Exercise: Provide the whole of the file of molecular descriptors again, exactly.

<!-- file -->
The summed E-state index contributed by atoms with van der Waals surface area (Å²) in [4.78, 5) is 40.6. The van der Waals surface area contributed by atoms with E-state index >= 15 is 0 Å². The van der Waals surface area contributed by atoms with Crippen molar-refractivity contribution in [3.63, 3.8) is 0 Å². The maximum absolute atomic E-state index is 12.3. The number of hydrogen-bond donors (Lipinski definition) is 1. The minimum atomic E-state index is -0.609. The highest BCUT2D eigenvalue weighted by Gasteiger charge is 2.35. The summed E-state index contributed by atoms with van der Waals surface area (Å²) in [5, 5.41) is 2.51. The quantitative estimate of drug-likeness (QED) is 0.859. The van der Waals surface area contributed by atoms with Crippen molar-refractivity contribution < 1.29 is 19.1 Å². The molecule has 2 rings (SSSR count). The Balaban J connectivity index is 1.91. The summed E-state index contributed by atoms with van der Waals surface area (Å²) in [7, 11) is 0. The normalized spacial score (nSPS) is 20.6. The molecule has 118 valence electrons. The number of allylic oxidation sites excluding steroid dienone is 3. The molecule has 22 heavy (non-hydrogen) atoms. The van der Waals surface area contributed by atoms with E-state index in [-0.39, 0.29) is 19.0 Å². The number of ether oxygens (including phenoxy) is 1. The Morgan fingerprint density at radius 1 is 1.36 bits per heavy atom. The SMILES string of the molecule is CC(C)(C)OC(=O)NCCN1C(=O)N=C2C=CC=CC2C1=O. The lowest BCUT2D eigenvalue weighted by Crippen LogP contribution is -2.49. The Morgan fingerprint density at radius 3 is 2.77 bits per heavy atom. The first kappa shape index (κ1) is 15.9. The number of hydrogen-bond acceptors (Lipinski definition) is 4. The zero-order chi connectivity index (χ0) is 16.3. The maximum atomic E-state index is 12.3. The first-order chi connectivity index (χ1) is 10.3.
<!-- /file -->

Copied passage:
The summed E-state index contributed by atoms with van der Waals surface area (Å²) in [4.78, 5) is 40.6. The van der Waals surface area contributed by atoms with E-state index >= 15 is 0 Å². The van der Waals surface area contributed by atoms with Crippen molar-refractivity contribution in [3.63, 3.8) is 0 Å². The maximum absolute atomic E-state index is 12.3. The number of hydrogen-bond donors (Lipinski definition) is 1. The minimum atomic E-state index is -0.609. The highest BCUT2D eigenvalue weighted by Gasteiger charge is 2.35. The summed E-state index contributed by atoms with van der Waals surface area (Å²) in [5, 5.41) is 2.51. The quantitative estimate of drug-likeness (QED) is 0.859. The van der Waals surface area contributed by atoms with Crippen molar-refractivity contribution < 1.29 is 19.1 Å². The molecule has 2 rings (SSSR count). The Balaban J connectivity index is 1.91. The summed E-state index contributed by atoms with van der Waals surface area (Å²) in [7, 11) is 0. The normalized spacial score (nSPS) is 20.6. The molecule has 118 valence electrons. The number of allylic oxidation sites excluding steroid dienone is 3. The molecule has 22 heavy (non-hydrogen) atoms. The van der Waals surface area contributed by atoms with E-state index in [-0.39, 0.29) is 19.0 Å². The number of ether oxygens (including phenoxy) is 1. The Morgan fingerprint density at radius 1 is 1.36 bits per heavy atom. The SMILES string of the molecule is CC(C)(C)OC(=O)NCCN1C(=O)N=C2C=CC=CC2C1=O. The lowest BCUT2D eigenvalue weighted by Crippen LogP contribution is -2.49. The Morgan fingerprint density at radius 3 is 2.77 bits per heavy atom. The first kappa shape index (κ1) is 15.9. The number of hydrogen-bond acceptors (Lipinski definition) is 4. The zero-order chi connectivity index (χ0) is 16.3. The maximum atomic E-state index is 12.3. The first-order chi connectivity index (χ1) is 10.3.